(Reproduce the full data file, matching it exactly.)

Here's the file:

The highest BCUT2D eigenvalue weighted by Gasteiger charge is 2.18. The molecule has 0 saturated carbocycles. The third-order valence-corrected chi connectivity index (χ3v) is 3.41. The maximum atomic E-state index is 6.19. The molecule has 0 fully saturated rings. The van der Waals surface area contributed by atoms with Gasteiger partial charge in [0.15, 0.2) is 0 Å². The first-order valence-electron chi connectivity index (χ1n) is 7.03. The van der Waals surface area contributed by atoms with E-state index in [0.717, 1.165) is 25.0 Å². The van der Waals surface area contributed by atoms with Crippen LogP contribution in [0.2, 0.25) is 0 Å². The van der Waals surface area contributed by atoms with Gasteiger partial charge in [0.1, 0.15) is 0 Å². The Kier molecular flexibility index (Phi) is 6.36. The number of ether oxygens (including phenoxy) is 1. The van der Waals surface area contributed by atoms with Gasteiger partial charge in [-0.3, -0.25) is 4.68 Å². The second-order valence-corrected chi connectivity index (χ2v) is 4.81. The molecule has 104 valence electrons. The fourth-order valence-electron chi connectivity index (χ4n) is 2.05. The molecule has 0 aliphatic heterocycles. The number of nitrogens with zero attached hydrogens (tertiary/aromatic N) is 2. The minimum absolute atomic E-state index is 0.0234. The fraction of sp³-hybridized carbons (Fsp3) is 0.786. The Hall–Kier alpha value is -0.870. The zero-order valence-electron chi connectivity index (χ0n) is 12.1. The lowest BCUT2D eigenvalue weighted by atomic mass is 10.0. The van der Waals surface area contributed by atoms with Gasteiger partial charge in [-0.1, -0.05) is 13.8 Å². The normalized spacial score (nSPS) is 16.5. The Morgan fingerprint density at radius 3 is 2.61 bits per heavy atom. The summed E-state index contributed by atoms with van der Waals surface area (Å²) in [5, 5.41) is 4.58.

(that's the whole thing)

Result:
The highest BCUT2D eigenvalue weighted by Gasteiger charge is 2.18. The molecule has 0 saturated carbocycles. The third-order valence-corrected chi connectivity index (χ3v) is 3.41. The maximum atomic E-state index is 6.19. The molecule has 0 fully saturated rings. The van der Waals surface area contributed by atoms with Gasteiger partial charge in [0.15, 0.2) is 0 Å². The first-order valence-electron chi connectivity index (χ1n) is 7.03. The van der Waals surface area contributed by atoms with E-state index in [0.717, 1.165) is 25.0 Å². The van der Waals surface area contributed by atoms with Crippen LogP contribution in [0.2, 0.25) is 0 Å². The van der Waals surface area contributed by atoms with Gasteiger partial charge in [0.1, 0.15) is 0 Å². The Kier molecular flexibility index (Phi) is 6.36. The number of ether oxygens (including phenoxy) is 1. The van der Waals surface area contributed by atoms with Gasteiger partial charge in [-0.3, -0.25) is 4.68 Å². The second-order valence-corrected chi connectivity index (χ2v) is 4.81. The molecule has 104 valence electrons. The fourth-order valence-electron chi connectivity index (χ4n) is 2.05. The molecule has 0 aliphatic heterocycles. The number of nitrogens with zero attached hydrogens (tertiary/aromatic N) is 2. The minimum absolute atomic E-state index is 0.0234. The fraction of sp³-hybridized carbons (Fsp3) is 0.786. The Hall–Kier alpha value is -0.870. The zero-order valence-electron chi connectivity index (χ0n) is 12.1. The lowest BCUT2D eigenvalue weighted by atomic mass is 10.0. The van der Waals surface area contributed by atoms with Gasteiger partial charge in [-0.1, -0.05) is 13.8 Å². The normalized spacial score (nSPS) is 16.5. The Morgan fingerprint density at radius 3 is 2.61 bits per heavy atom. The summed E-state index contributed by atoms with van der Waals surface area (Å²) in [5, 5.41) is 4.58.